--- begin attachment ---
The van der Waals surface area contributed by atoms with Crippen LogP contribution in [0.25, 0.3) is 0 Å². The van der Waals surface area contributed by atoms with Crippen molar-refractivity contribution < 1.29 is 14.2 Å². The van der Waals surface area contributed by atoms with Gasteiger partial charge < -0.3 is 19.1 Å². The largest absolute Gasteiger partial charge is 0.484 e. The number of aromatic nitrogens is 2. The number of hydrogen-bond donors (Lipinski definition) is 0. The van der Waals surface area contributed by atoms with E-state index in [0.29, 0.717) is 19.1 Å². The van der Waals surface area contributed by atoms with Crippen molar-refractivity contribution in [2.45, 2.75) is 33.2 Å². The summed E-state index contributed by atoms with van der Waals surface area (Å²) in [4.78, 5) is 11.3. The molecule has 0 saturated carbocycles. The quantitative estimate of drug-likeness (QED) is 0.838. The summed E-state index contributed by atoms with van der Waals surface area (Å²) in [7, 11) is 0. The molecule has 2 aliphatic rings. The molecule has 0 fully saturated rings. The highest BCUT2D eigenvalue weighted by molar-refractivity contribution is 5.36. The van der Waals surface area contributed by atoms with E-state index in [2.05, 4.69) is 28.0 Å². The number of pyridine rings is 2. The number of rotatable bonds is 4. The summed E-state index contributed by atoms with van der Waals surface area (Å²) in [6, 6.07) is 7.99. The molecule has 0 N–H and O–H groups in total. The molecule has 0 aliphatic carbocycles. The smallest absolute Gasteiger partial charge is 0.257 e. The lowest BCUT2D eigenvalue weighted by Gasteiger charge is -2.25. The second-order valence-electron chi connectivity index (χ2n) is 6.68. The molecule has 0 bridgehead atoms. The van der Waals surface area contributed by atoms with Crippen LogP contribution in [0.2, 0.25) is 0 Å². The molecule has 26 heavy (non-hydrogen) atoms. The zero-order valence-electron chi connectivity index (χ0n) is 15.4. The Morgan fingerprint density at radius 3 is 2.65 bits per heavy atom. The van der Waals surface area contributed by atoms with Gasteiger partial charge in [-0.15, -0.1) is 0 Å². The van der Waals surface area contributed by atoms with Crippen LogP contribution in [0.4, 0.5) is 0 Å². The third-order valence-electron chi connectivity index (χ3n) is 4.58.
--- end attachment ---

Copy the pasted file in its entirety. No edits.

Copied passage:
The van der Waals surface area contributed by atoms with Crippen LogP contribution in [0.25, 0.3) is 0 Å². The van der Waals surface area contributed by atoms with Crippen molar-refractivity contribution < 1.29 is 14.2 Å². The van der Waals surface area contributed by atoms with Gasteiger partial charge < -0.3 is 19.1 Å². The largest absolute Gasteiger partial charge is 0.484 e. The number of aromatic nitrogens is 2. The number of hydrogen-bond donors (Lipinski definition) is 0. The van der Waals surface area contributed by atoms with E-state index in [0.29, 0.717) is 19.1 Å². The van der Waals surface area contributed by atoms with Crippen molar-refractivity contribution in [2.45, 2.75) is 33.2 Å². The summed E-state index contributed by atoms with van der Waals surface area (Å²) in [4.78, 5) is 11.3. The molecule has 0 saturated carbocycles. The quantitative estimate of drug-likeness (QED) is 0.838. The summed E-state index contributed by atoms with van der Waals surface area (Å²) in [7, 11) is 0. The molecule has 2 aliphatic rings. The molecule has 0 fully saturated rings. The highest BCUT2D eigenvalue weighted by molar-refractivity contribution is 5.36. The van der Waals surface area contributed by atoms with E-state index in [2.05, 4.69) is 28.0 Å². The number of pyridine rings is 2. The number of rotatable bonds is 4. The summed E-state index contributed by atoms with van der Waals surface area (Å²) in [6, 6.07) is 7.99. The molecule has 0 N–H and O–H groups in total. The molecule has 0 aliphatic carbocycles. The smallest absolute Gasteiger partial charge is 0.257 e. The lowest BCUT2D eigenvalue weighted by Gasteiger charge is -2.25. The second-order valence-electron chi connectivity index (χ2n) is 6.68. The molecule has 0 bridgehead atoms. The van der Waals surface area contributed by atoms with Crippen LogP contribution in [0.2, 0.25) is 0 Å². The molecule has 26 heavy (non-hydrogen) atoms. The zero-order valence-electron chi connectivity index (χ0n) is 15.4. The Morgan fingerprint density at radius 3 is 2.65 bits per heavy atom. The van der Waals surface area contributed by atoms with Gasteiger partial charge in [-0.15, -0.1) is 0 Å². The van der Waals surface area contributed by atoms with Crippen LogP contribution in [0.4, 0.5) is 0 Å². The third-order valence-electron chi connectivity index (χ3n) is 4.58.